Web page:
smow Blog: You say Postmodernism was a difference, does that mean there was no Postmodernism in the DDR, in the manner that Postmodernism is, let’s say, popularly understood, elsewhere?

Klara Nemeckova: Such can be seen to a certain extent in architecture, but I would say that there was no such thing in design because there was simply no space, no scope, for such to develop. In the DDR it was much more that Bauhaus once again played a role from the 1970s through the official recognition of Bauhaus and the reconstruction of the building in Dessau. The poetic and playful but also exclusive design that characterise Richard Sapper’s designs, for example, cannot be found in the DDR. But it would be worthwhile to dig deeper and to take a closer look at the developments of that period.

smow Blog: No space, no scope for such, and potentially also because of the lack of the permeability of the 1950s…or were there opportunities for exchange of ideas between East and West…..?

Klara Nemeckova: As the term German-German design history underscores, there was no language barrier and so design magazines from East and West could be read in the other country, they were also available in university libraries, so you could get information. On an official level, an exchange was attempted by the Rat für Formgebung and the Amt für industrielle Formgestaltung: in 1984 there was an exhibition of West German design in Ost-Berlin and Leipzig, then in 1988 the DDR presented itself in the BRD, in Stuttgart. Both exhibitions aroused great interest, were well attended, and are therefore interesting and important episodes in German-German design history. Whereby, to come back to Postmodernism, West Germany only showed industrial design, only official positions, in the DDR and, for example no Neues deutsches Design.

smow Blog: It was Two Countries, then One Country, can one today chart a single line in design in Germany since 1989, One History since 1989, or is it perhaps too early….?

Klara Nemeckova: It is perhaps still too early, but what can be said is that, tragically, many designers from the DDR were unable to properly develop their careers after 1989 and many have become forgotten. With the exhibition we would also like to achieve a late recognition for the achievements of the designers from the DDR, who were outstanding in many respects yet slipped into an anonymity after 1990 because the aesthetic culture of West Germany was seen as superior.

smow Blog: …and thereby has Germany lost something …

Klara Nemeckova: …I would certainly say that Germany has lost something. How would things be today if rather than an appropriation of East Germany there had been a legitimation? But these are also some of the questions we want to ask, we don’t have all the answers, the subject is large, 2 countries, 40 years, but we want to investigate such questions, and, for example, in the fringe program we will discuss the continuity of German design education – what happened in design schools after 1990, and what are the consequences?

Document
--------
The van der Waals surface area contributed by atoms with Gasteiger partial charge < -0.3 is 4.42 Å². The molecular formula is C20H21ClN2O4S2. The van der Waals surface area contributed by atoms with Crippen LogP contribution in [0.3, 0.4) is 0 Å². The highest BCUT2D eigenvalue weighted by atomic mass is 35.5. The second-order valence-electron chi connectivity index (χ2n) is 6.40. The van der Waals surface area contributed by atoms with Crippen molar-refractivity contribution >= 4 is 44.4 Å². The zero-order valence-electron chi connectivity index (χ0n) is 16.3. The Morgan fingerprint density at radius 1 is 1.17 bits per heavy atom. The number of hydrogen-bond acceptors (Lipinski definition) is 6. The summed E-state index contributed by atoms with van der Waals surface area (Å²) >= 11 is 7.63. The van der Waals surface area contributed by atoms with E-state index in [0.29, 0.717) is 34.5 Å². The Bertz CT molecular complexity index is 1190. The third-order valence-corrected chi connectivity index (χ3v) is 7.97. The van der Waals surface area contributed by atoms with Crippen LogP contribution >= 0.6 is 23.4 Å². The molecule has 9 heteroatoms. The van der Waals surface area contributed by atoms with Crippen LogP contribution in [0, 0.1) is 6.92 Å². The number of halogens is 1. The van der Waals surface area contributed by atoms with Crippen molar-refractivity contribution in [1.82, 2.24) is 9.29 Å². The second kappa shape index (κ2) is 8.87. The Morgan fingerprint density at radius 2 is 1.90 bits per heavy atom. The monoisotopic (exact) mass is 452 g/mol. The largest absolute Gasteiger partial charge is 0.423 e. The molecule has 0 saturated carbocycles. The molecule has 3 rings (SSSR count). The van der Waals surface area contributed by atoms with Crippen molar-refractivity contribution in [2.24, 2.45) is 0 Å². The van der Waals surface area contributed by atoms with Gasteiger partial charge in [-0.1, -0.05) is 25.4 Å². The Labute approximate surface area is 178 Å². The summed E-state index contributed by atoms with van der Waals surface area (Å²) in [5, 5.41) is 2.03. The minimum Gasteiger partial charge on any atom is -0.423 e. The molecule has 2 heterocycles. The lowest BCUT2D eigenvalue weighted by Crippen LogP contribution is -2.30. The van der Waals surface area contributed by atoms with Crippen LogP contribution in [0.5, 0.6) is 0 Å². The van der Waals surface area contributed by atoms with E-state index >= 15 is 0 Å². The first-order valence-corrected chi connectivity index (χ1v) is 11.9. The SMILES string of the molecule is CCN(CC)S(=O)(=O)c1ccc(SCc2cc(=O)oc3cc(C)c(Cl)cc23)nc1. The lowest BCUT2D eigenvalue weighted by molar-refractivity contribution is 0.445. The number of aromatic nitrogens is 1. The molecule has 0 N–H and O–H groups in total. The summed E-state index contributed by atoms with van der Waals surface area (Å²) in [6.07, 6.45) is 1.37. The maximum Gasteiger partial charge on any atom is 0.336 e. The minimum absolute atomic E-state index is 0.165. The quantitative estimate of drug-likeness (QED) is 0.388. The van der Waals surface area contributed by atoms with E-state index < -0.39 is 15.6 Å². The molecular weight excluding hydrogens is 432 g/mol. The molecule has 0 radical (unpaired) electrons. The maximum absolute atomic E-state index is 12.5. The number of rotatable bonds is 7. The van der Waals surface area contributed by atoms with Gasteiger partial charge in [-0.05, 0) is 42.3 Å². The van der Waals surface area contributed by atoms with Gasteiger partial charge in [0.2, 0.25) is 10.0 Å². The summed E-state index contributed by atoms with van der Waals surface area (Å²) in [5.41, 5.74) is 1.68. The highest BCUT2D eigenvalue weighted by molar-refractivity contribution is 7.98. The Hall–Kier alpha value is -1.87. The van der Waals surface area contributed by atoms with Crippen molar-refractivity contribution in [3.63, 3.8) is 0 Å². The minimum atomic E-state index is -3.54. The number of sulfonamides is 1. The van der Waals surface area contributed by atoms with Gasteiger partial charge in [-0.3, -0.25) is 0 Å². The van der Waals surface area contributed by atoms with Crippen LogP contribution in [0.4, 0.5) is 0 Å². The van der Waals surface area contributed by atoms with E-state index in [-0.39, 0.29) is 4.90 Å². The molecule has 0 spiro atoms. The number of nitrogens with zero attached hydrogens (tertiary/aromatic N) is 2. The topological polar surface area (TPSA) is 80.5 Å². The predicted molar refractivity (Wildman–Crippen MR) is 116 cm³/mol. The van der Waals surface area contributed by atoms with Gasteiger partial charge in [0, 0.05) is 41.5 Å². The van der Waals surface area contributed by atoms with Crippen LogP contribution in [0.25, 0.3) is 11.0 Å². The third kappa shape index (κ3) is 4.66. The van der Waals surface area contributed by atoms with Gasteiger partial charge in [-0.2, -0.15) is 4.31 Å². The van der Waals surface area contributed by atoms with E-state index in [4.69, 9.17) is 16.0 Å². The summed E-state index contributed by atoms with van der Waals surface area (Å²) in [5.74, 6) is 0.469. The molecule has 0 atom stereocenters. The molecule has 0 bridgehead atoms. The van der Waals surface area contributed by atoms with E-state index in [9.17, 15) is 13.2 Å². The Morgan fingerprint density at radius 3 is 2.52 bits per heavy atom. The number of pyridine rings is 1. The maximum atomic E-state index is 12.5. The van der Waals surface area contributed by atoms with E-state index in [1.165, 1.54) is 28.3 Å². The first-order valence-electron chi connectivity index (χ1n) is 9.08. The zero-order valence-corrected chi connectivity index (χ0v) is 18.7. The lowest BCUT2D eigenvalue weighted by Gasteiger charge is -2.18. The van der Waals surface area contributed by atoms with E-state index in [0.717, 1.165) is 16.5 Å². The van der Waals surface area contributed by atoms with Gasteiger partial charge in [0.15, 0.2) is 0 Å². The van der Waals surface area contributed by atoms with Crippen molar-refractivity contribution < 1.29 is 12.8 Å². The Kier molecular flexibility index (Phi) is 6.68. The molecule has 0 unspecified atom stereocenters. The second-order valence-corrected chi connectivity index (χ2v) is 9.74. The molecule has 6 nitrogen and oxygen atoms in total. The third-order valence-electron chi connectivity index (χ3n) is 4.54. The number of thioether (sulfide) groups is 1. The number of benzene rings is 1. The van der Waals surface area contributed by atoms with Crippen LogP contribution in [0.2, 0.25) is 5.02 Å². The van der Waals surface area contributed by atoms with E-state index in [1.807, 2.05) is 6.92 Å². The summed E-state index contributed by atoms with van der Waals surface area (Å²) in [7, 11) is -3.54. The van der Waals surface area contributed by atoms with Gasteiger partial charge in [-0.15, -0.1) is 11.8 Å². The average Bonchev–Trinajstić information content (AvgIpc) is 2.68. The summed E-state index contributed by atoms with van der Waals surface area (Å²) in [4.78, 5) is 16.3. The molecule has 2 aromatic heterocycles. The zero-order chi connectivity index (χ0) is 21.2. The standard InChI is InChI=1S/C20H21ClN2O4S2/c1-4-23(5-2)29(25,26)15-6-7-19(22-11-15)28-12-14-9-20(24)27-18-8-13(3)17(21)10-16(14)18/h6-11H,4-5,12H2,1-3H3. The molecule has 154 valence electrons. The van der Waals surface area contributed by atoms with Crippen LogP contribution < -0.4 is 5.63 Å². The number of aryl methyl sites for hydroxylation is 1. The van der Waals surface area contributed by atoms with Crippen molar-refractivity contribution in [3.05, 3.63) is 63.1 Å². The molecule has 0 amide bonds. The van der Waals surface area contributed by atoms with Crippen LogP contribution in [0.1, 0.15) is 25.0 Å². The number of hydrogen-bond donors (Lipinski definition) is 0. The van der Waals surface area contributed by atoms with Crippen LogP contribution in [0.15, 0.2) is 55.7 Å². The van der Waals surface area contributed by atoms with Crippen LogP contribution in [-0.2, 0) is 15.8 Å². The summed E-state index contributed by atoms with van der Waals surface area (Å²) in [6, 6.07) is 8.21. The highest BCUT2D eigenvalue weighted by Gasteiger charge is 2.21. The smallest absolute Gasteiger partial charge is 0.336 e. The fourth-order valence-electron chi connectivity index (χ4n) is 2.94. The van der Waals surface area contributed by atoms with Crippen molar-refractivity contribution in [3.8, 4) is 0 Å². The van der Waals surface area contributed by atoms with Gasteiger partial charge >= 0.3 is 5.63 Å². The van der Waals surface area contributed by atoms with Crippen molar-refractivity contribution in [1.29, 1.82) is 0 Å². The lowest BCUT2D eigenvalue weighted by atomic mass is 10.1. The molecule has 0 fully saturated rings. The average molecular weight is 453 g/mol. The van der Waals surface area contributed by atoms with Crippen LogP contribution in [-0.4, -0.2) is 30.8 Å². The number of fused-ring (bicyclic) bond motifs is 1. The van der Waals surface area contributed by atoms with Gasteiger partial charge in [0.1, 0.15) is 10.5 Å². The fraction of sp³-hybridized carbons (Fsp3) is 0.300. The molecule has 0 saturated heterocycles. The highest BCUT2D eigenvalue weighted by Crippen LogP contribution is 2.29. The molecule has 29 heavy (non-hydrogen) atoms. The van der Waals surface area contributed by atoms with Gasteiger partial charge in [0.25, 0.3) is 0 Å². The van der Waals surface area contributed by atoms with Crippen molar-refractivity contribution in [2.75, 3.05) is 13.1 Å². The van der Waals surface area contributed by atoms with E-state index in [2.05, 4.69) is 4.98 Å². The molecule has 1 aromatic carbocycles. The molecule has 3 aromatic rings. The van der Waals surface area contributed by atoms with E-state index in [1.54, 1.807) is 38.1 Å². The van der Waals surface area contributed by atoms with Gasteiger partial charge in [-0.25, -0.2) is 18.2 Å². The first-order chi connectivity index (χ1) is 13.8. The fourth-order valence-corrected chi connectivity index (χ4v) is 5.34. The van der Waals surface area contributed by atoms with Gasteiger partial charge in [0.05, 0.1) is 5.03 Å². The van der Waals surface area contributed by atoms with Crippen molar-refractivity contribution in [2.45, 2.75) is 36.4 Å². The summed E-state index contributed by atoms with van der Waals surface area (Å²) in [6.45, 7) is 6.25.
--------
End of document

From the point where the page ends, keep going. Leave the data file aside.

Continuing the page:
smow Blog: Two countries, One History, and also Two Locations, One Exhibition, do you expect a different reception in Dresden than that in Weil am Rhein?

Klara Nemeckova: Yes! One is used to West German protagonists, such as Dieter Rams, being honoured with exhibitions, having their work studied in exhibitions, but it is still the case that in the former East people are often surprised to see the material culture of the DDR, that which was largely rejected after 1990, in a museal context, to see it lauded and presented as a good design, and also to identify, often for the first time, the people behind the objects and to engage with them for the first time, our showcase on Rudolf Horn, for example, was one of our best-attended exhibitions. One can also say that for this reason the topic is much more emotionally received in the east of the Bundesrepublik than in the west.

German Design 1949–1989. Two Countries, One History is scheduled to run at the Kunsthalle im Lipsiusbau, Brühlsche Terrasse, 01067 Dresden until Sunday February 20th.

Further information, including details of the accompanying fringe programme, can be found at

And as ever in these times, if you are planning visiting any exhibition please familiarise yourself in advance with the current ticketing, entry, safety, hygiene, cloakroom, etc rules and systems. And during your visit please stay safe, stay responsible, and above all, stay curious……